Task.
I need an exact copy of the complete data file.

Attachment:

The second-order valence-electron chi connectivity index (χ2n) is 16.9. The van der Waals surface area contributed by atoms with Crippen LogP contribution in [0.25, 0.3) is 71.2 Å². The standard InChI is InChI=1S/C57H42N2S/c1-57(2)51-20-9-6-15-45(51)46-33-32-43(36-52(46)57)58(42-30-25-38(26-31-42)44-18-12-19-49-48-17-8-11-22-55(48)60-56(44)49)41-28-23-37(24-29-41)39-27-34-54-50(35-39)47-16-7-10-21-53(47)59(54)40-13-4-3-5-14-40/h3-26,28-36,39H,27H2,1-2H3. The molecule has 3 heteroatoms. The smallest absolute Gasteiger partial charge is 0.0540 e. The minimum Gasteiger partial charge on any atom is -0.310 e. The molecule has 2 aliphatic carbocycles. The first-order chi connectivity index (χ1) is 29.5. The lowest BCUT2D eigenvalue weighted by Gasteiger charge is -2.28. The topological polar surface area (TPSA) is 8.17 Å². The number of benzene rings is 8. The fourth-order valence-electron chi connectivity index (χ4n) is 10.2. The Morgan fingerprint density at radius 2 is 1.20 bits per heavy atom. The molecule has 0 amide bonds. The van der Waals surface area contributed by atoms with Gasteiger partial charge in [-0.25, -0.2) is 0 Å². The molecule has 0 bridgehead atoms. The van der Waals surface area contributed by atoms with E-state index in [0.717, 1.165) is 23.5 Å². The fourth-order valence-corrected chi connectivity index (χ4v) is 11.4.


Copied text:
The second-order valence-electron chi connectivity index (χ2n) is 16.9. The van der Waals surface area contributed by atoms with Crippen LogP contribution in [0.25, 0.3) is 71.2 Å². The standard InChI is InChI=1S/C57H42N2S/c1-57(2)51-20-9-6-15-45(51)46-33-32-43(36-52(46)57)58(42-30-25-38(26-31-42)44-18-12-19-49-48-17-8-11-22-55(48)60-56(44)49)41-28-23-37(24-29-41)39-27-34-54-50(35-39)47-16-7-10-21-53(47)59(54)40-13-4-3-5-14-40/h3-26,28-36,39H,27H2,1-2H3. The molecule has 3 heteroatoms. The smallest absolute Gasteiger partial charge is 0.0540 e. The minimum Gasteiger partial charge on any atom is -0.310 e. The molecule has 2 aliphatic carbocycles. The first-order chi connectivity index (χ1) is 29.5. The lowest BCUT2D eigenvalue weighted by Gasteiger charge is -2.28. The topological polar surface area (TPSA) is 8.17 Å². The number of benzene rings is 8. The fourth-order valence-electron chi connectivity index (χ4n) is 10.2. The Morgan fingerprint density at radius 2 is 1.20 bits per heavy atom. The molecule has 0 amide bonds. The van der Waals surface area contributed by atoms with Gasteiger partial charge in [-0.25, -0.2) is 0 Å². The molecule has 0 bridgehead atoms. The van der Waals surface area contributed by atoms with E-state index in [0.717, 1.165) is 23.5 Å². The fourth-order valence-corrected chi connectivity index (χ4v) is 11.4.